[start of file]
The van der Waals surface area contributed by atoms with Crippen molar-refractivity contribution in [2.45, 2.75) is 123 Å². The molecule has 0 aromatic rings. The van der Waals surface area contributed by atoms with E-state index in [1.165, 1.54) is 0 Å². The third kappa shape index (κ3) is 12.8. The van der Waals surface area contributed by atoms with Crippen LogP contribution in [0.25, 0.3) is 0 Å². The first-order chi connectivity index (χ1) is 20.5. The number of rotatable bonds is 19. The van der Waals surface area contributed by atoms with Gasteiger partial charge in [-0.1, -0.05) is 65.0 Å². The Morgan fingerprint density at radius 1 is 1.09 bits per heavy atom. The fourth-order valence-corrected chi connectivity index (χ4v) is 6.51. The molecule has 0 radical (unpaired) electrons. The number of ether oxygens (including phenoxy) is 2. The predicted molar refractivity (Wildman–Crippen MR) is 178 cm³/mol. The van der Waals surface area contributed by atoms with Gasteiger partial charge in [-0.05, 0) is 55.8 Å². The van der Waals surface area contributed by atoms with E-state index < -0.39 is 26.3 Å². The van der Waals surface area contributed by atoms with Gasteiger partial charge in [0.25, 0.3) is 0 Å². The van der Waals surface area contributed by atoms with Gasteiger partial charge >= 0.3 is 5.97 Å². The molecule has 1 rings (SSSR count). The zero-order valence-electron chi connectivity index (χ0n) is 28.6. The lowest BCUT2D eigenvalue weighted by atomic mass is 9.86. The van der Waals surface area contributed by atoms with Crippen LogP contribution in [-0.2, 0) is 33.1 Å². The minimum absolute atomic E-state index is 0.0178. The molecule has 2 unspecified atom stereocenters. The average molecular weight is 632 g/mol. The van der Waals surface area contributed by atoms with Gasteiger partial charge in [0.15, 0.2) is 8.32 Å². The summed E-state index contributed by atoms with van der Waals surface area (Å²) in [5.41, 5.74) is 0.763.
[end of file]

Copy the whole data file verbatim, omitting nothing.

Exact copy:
The van der Waals surface area contributed by atoms with Crippen molar-refractivity contribution in [2.45, 2.75) is 123 Å². The molecule has 0 aromatic rings. The van der Waals surface area contributed by atoms with E-state index in [1.165, 1.54) is 0 Å². The third kappa shape index (κ3) is 12.8. The van der Waals surface area contributed by atoms with Crippen LogP contribution in [0.25, 0.3) is 0 Å². The first-order chi connectivity index (χ1) is 20.5. The number of rotatable bonds is 19. The van der Waals surface area contributed by atoms with Gasteiger partial charge in [-0.1, -0.05) is 65.0 Å². The Morgan fingerprint density at radius 1 is 1.09 bits per heavy atom. The fourth-order valence-corrected chi connectivity index (χ4v) is 6.51. The molecule has 0 radical (unpaired) electrons. The number of ether oxygens (including phenoxy) is 2. The predicted molar refractivity (Wildman–Crippen MR) is 178 cm³/mol. The van der Waals surface area contributed by atoms with Gasteiger partial charge in [-0.05, 0) is 55.8 Å². The van der Waals surface area contributed by atoms with E-state index < -0.39 is 26.3 Å². The van der Waals surface area contributed by atoms with Gasteiger partial charge in [0.25, 0.3) is 0 Å². The van der Waals surface area contributed by atoms with Gasteiger partial charge >= 0.3 is 5.97 Å². The molecule has 1 rings (SSSR count). The zero-order valence-electron chi connectivity index (χ0n) is 28.6. The lowest BCUT2D eigenvalue weighted by atomic mass is 9.86. The van der Waals surface area contributed by atoms with Crippen LogP contribution in [-0.2, 0) is 33.1 Å². The minimum absolute atomic E-state index is 0.0178. The molecule has 2 unspecified atom stereocenters. The average molecular weight is 632 g/mol. The van der Waals surface area contributed by atoms with Gasteiger partial charge in [0.15, 0.2) is 8.32 Å². The summed E-state index contributed by atoms with van der Waals surface area (Å²) in [5.41, 5.74) is 0.763.